University Missouri Football Boycott
University Missouri Football Boycott
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Missouri Football Players Boycott In Black Solidarity, Demand School President Resigns

After a series of racially-charged events, black players on the University of Missouri's football team have refused to participate in team activities until the school's president leaves his post.

Black student athletes on the University of Missouri football team have begun a boycott in response to heightened racial tensions on campus. Stemming from a series of incidents that have taken place on campus, a group of 32 players posed for a protest photo and refused to take part football activities until university president Tim Wolfe leaves his post.

Sophomore safety Anthony Sherrils posted the photo along with a message regarding the boycott on Twitter, citing Wolfe’s “negligence towards marginalized students’ experiences.” Other members of the team also took to Twitter, as well as the team’s coach, Gary Pinkel.

The athletes of color of the University of Missouri football team truly believe “Injustice Anywhere is a threat to Justice Everywhere” We will no longer participate in any football related activities until President Tim Wolfe resigns or is removed due to his negligence toward marginalized students’ experiences. WE ARE UNITED!!!!!”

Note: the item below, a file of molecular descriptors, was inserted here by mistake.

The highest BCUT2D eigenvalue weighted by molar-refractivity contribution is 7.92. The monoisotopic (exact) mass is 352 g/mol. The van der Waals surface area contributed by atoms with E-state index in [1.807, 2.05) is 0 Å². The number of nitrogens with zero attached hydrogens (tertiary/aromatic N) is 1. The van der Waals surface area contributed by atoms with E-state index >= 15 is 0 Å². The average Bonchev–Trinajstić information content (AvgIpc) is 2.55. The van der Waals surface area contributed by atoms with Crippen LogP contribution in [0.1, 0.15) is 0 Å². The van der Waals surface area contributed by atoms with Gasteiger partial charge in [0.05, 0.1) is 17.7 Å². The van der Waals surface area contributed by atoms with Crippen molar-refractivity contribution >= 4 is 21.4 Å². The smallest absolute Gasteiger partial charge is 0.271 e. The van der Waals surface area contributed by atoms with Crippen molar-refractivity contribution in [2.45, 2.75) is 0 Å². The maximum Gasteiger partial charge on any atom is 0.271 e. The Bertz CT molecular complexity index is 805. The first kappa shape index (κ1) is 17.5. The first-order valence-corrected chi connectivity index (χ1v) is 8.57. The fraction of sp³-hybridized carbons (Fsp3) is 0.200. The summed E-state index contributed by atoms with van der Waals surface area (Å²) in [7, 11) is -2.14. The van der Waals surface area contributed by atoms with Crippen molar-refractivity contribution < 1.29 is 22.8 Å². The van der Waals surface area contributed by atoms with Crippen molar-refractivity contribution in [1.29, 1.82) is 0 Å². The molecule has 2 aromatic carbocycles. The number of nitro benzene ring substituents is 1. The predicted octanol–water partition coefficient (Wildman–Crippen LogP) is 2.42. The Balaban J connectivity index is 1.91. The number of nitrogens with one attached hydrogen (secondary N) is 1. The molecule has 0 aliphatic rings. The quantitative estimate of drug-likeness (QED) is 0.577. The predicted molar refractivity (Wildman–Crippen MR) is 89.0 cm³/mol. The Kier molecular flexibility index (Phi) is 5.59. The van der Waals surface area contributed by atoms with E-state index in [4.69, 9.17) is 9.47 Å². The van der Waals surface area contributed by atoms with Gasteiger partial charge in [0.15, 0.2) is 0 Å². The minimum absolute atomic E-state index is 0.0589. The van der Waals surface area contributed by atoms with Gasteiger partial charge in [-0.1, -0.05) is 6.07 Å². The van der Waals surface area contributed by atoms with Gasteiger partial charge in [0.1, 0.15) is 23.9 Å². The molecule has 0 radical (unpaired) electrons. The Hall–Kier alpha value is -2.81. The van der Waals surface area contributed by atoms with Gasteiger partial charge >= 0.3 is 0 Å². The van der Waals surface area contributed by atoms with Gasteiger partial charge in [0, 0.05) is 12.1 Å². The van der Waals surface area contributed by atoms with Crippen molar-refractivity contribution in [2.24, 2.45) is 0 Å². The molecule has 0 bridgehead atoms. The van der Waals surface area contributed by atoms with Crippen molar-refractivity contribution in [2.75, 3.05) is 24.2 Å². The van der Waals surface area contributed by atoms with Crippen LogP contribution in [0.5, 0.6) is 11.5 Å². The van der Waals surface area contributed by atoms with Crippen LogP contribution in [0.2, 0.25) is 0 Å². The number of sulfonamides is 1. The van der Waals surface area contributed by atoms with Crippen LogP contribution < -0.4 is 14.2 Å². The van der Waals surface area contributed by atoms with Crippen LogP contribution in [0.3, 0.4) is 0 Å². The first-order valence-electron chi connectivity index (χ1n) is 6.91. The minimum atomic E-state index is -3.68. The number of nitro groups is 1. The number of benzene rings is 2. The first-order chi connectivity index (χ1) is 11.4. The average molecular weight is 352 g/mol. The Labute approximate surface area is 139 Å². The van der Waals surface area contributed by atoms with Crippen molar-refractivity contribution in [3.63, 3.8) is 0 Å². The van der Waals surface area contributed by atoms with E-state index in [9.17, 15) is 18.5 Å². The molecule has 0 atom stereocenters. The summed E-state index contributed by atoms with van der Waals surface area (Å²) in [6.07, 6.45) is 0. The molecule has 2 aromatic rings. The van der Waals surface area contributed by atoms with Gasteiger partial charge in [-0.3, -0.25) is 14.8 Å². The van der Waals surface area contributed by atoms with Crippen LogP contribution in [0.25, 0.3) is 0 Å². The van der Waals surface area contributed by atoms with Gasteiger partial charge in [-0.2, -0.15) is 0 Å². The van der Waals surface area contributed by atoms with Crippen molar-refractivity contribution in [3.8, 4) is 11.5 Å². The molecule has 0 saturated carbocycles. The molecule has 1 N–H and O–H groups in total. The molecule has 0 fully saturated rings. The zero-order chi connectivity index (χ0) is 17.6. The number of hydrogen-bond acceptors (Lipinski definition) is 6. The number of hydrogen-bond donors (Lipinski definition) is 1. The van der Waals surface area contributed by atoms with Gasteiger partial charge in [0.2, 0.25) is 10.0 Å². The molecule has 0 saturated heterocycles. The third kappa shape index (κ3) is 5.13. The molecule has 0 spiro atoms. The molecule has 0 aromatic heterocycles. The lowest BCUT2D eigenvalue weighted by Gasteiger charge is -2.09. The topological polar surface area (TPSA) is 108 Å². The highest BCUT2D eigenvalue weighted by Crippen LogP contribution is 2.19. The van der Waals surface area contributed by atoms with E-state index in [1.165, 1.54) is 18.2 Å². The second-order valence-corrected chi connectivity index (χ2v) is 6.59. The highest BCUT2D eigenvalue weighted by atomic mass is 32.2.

In a timeline formulated by The Columbia Missourian, high-profiled racially-charged incidents have been going on all fall. Back in September, Missouri Students Association president Payton Head took to Facebook to detail being referred to as the n-word. In October, the school’s Legion of Black Collegians shared an encounter with a student who used racial slurs against the organization. A protest group called Members of Concerned Student 1950 staged a series of demonstrations into November, including one in front of Wolfe’s car, which led to a meeting that did not produce any results. Wolfe issued an apology on the matter.

"I am asking us to move forward in addressing the racism that exists at our university — and it does exist. Together we must rise to the challenge of combatting racism, injustice, and intolerance."

Students from the University of Missouri team are expected to speak with the media on Monday (Nov. 9). A spokesperson from the school’s athletic department issued a statement to ESPN: "The department of athletics is aware of the declarations made tonight by many of our student-athletes. We all must come together with leaders from across our campus to tackle these challenging issues and we support our student-athletes right to do so."

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